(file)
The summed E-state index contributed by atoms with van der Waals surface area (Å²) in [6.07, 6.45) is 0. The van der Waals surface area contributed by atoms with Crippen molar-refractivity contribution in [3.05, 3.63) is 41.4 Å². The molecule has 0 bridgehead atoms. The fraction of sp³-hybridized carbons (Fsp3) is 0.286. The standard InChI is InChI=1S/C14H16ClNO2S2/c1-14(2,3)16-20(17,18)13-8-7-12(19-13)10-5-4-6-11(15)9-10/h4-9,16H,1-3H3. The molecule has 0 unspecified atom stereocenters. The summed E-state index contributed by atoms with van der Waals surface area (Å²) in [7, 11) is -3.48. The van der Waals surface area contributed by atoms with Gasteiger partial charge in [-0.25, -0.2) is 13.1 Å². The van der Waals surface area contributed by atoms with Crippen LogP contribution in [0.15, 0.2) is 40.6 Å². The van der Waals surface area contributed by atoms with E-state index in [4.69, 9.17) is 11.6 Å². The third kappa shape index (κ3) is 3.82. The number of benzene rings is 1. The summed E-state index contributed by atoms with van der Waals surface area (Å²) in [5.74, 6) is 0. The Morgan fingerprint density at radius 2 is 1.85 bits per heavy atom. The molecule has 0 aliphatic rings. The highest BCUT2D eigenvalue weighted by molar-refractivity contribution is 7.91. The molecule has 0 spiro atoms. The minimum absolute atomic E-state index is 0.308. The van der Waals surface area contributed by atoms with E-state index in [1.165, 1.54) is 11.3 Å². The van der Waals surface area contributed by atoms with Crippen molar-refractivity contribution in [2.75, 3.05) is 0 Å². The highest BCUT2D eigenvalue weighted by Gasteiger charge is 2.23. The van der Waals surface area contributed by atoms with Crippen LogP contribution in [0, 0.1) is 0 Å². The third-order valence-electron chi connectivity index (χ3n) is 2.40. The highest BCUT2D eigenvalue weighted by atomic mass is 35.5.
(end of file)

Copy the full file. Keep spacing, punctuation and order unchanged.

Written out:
The summed E-state index contributed by atoms with van der Waals surface area (Å²) in [6.07, 6.45) is 0. The van der Waals surface area contributed by atoms with Crippen molar-refractivity contribution in [3.05, 3.63) is 41.4 Å². The molecule has 0 bridgehead atoms. The fraction of sp³-hybridized carbons (Fsp3) is 0.286. The standard InChI is InChI=1S/C14H16ClNO2S2/c1-14(2,3)16-20(17,18)13-8-7-12(19-13)10-5-4-6-11(15)9-10/h4-9,16H,1-3H3. The molecule has 0 unspecified atom stereocenters. The summed E-state index contributed by atoms with van der Waals surface area (Å²) in [7, 11) is -3.48. The van der Waals surface area contributed by atoms with Gasteiger partial charge in [-0.25, -0.2) is 13.1 Å². The van der Waals surface area contributed by atoms with Crippen LogP contribution in [0.15, 0.2) is 40.6 Å². The van der Waals surface area contributed by atoms with E-state index in [4.69, 9.17) is 11.6 Å². The third kappa shape index (κ3) is 3.82. The number of benzene rings is 1. The summed E-state index contributed by atoms with van der Waals surface area (Å²) in [5.74, 6) is 0. The Morgan fingerprint density at radius 2 is 1.85 bits per heavy atom. The molecule has 0 aliphatic rings. The highest BCUT2D eigenvalue weighted by molar-refractivity contribution is 7.91. The molecule has 0 spiro atoms. The minimum absolute atomic E-state index is 0.308. The van der Waals surface area contributed by atoms with E-state index in [1.165, 1.54) is 11.3 Å². The van der Waals surface area contributed by atoms with Crippen molar-refractivity contribution in [2.75, 3.05) is 0 Å². The highest BCUT2D eigenvalue weighted by Gasteiger charge is 2.23. The van der Waals surface area contributed by atoms with Crippen LogP contribution in [0, 0.1) is 0 Å². The third-order valence-electron chi connectivity index (χ3n) is 2.40. The highest BCUT2D eigenvalue weighted by atomic mass is 35.5.